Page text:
The coronavirus pandemic might force the government to enact some unusual measures. However, putting mafia bosses back to their home turf is seen as an act of betrayal and disrespect towards the public and victims of mafia’s brutality, since the country has a long history with many violence conducted by the mafia. During this crisis, it is very possible for mafia organizations to furtherly infiltrate the economic life of Italy’s citizens, especially during this period of financial difficulties. Furthermore, returning mafia bosses to their home turf where it would be more difficult to monitor their communication with the outside world, would be seen as sending a message of weakness which could be exploited by the Mafia. It could also indicate that the Italian government is easing its approach in regards to fighting organized crime in the country.
Ten years ago, on January 12, 2010 a deadly magnitude 7.0 earthquake shook the nation of Haiti for 35 seconds causing devastating destruction to the country. Since then, the nation has faced ten years of disarray which have included political corruption, economic difficulties, violence linked to anti-government protests and a humanitarian crisis. The direct aftermath of the earthquake saw the death of around 300,000 and the most recognisable buildings in Port-au-Prince Haiti’s capital levelled. Haiti is particularly vulnerable to national disasters and only two years prior, in 2008, was hit by four hurricanes. In 2016 Haiti experienced further devastation from Hurricane Matthew. The 2010 earthquake however was reported to be one of the mostly deadly recorded in history and in response to the devastation experienced by Haiti, nations around the globe including the United States, the United Kingdom and China pledged to provide aid, money, and support to help save lives of those affected.
In October 2010, while trying to recover from the devastation of the earthquake, a cholera epidemic broke out across the nation, which took nearly a decade to overcome with some cases still lingering. During the peak of the epidemic in October 2012, only two years into the outbreak 7,000 had already died from the outbreak,by 2018 nearly 10,000 people had died from the disease with over 800,000 becoming sick from the outbreak. At the onset of cholera outbreak, hundreds of thousands of the Haitian population were still living in temporary camps of tents which were overcrowded, with limited access to electricity, water, and food, making them extremelyvulnerable to the disease.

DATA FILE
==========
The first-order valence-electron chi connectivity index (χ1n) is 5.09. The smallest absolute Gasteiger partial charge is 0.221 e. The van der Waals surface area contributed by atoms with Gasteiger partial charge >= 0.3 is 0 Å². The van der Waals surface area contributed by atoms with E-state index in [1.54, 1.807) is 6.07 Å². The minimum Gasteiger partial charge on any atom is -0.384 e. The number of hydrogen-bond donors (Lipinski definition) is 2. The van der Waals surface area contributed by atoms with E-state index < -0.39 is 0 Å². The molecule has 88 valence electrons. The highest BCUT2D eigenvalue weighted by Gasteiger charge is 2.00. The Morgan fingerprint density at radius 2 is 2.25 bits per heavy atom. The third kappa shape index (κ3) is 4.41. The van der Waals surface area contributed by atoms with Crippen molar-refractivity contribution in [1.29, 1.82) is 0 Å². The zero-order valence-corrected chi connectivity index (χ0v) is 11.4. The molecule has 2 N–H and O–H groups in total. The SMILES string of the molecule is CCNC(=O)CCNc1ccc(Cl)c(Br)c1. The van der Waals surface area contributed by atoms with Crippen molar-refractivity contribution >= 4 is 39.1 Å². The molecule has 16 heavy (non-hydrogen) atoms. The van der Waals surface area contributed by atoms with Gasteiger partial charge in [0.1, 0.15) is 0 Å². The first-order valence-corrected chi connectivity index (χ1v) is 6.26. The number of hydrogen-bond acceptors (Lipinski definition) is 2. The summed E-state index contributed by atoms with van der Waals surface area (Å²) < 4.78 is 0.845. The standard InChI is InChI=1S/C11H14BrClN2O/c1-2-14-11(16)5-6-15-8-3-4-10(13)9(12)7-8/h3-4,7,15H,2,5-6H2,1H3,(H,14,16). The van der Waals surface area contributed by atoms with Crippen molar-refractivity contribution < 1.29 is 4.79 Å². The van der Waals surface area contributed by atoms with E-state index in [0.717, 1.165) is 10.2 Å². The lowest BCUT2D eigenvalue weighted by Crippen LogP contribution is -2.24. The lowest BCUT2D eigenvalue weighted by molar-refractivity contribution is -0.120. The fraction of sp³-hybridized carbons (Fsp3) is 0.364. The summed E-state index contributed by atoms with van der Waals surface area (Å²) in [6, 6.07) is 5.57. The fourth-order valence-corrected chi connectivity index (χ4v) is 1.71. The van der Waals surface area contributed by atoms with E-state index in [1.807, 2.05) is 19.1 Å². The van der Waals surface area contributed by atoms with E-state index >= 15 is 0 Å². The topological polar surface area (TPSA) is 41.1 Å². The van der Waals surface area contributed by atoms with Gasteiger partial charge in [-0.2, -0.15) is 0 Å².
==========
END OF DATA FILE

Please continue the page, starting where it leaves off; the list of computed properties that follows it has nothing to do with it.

The cholera outbreak further affected the weakened Caribbean nation which prior to the earthquake was already suffering food shortages, a political crisis and had a damaged health care system that was put under further pressure with the outbreak. With most hospital facilities significantly damaged in the wake of the 2010 earthquake, medical care to treat those affected by the cholera outbreak was being provided in temporary hospitals while construction was taking place to rebuild permanent ones. At the time of the outbreak it was not known what caused the epidemic, which resulted in some of the population becoming scared and as the fear spread across the country a wave of violence erupted. This fear resulted in priests of the Caribbean religion of Voodoo facing unwarranted violence, which lead to the death of 45 priests who were blamed for the outbreak. It was only in the later years of the outbreak that it is true cause was revealed – a United Nations aid workers had accidentally started it; with the introduction of peacekeepers in 2010 where they were re-deployed from Nepal, where a cholera outbreak was underway, to help in emergency work following the earthquake. Scientists believe that waste from the base where these peacekeepers were located leaked into the river starting the outbreak. While the UN admitted that the outbreak had been caused by one of their peacemakers who had deployed to the country from Nepal, a civil case brought against the UN resulted in no prosecution or accountability. In October 2018, eight years after the outbreak initially began, it started to stabilize, though it did not completely disappear.
Donations and Funding